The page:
Crumb Groove Their Worries Away on AMAMA

The beloved New York band’s third album features transient, lyrically minimal recollections over a collage of jazz, pop and psych-rock.

Music Reviews Crumb
Crumb Groove Their Worries Away on AMAMA

If AMAMA—the third studio album from New York band Crumb, produced by Johnscott Sanford and Foxygen’s Jonathan Rado—does one thing exceptionally well, it’s finding its groove from the moment you press play until “XXX” rings out. Opening track “From Outside A Window Sill” gears the listener up for what’s to come on the album, masterfully diverting your attention between Lila Ramani’s gorgeous vocals, the band experimenting with synth patches and just how well the drums are mixed. The song also samples a police radio scan about a flock of geese crossing a bridge in Ramani’s hometown of Gowanus, Brooklyn—which can be heard as an interlude between verses.

Unorthodox song structure is the name of the game on AMAMA, which allows Ramani to flex her storytelling chops. Her lyrics are sparse but still manage to fill the space of each song in good measure. “Side By Side” is a particularly confessional entry, as Ramani ruminates on her existential turmoil brought on by touring: “I change myself, degrade my health / For you, for you / So you can keep on doing well / We made this thing a mess / I drank away the stress,” she sings over a backbeat from percussionist Jonathan Gilad and bright synths from Bri Aronow.

The lyrical ethos of this record follows the group’s several years of touring, which often sparked fairly novel encounters. One such moment lands in the outro of “The Bug,” a song that had been living in Ramani’s head since Crumb’s early days when the band got bed bugs in their Nebraska motel room. Ramani tirelessly wandered around the motel singing “Bit me in the nighttime / In the nighttime it’s the first time / That we slept in the same bed but I got.” The vocals in the outro are so distinctly layered that the lyrics grow indiscernible if you’re not reading along, mimicking an illustration of nagging restlessness.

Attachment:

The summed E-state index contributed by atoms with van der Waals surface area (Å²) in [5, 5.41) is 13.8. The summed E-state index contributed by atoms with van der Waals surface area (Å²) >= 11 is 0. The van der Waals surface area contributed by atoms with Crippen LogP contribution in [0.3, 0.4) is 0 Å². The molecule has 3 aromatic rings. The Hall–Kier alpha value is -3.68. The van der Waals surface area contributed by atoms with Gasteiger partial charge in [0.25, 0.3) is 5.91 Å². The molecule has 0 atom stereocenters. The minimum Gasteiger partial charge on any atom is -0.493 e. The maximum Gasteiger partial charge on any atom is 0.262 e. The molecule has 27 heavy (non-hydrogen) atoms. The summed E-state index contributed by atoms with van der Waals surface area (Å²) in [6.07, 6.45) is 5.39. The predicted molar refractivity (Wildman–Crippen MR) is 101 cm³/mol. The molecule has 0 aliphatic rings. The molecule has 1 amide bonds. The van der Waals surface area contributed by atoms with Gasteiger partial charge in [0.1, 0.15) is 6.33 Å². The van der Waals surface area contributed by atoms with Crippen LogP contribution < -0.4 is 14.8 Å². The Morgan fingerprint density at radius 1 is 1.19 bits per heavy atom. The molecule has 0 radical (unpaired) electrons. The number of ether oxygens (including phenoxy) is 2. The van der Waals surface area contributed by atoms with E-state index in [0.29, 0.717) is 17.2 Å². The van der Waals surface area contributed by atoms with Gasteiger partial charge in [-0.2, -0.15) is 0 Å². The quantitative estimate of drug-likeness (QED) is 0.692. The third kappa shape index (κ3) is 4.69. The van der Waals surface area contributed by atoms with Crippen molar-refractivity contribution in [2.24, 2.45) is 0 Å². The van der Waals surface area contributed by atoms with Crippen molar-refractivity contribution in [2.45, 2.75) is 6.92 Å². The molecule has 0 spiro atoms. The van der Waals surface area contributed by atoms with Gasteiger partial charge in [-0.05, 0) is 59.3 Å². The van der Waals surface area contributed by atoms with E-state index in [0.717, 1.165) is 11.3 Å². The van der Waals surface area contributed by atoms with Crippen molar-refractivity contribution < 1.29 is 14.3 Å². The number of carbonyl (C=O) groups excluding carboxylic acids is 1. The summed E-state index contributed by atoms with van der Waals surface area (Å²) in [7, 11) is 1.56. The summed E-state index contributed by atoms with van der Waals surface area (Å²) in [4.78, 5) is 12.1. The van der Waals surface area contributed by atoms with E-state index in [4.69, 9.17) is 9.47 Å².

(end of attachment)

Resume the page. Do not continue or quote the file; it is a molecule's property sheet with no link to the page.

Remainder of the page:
The amount of fun the band had in the studio making this record is palpable on tracks like “Genie” and “Crushxd,” the latter being a song dedicated to a turtle named Sam that was accidentally killed by Crumb’s tour van. Despite its silly premise, “Crushxd” has one of the most memorable instrumentals on the whole project. Jonathan Gilad’s jazz-inspired drumming keeps up with Aronow’s synths and Ramani’s fiery, distorted electric guitar. “Genie” has a similarly impressive feat of drumming (Gilad is truly the star of AMAMA), and absolutely earns its near six-minute runtime—acting as a prime centerpiece for the album altogether. Crumb do well on their promise to try as many synth patterns as possible, reminiscent of any given fan-favorite MGMT cut.

Standout track “Sleep Talk” is a musical bait and switch—starting out as a dreamy, downtempo ditty about partners moving in together, and ironically, after the line “and take it slow,” doubles in tempo for an uptick that’ll make you correct your posture. It’s imperative that you give the beat switch of “Sleep Talk” your full attention, and the outro on the song is just as electric—with some of the most interesting and unforgettable electronica on the entire project, though you’ll likely be left wishing it went on for longer than just 30 seconds.

The issue of ideas not having enough room to breathe is the Achilles heel of AMAMA. The two instrumental interludes—“Nightly News” and “Swarmed”—are brief and underbaked, to the point where they feel entirely unnecessary in the album’s chronology. The artificially slowed beat on “Swarmed” feels especially awkward and out of place sonically with the rest of the album. Closer “XXX” feels similarly half-realized, and would’ve likely been more enjoyable had it switched places in the tracklist with a song like “Crushxd.” But AMAMA is a record that reminds me that music is supposed to be fun—it doesn’t need some greater cultural indication or grand artistic statement to be good or worthwhile. Sometimes Crumb’s transient musings about strawberry seeds and deceased reptiles will do the trick. Rest in peace to Sam—you would’ve loved AMAMA.

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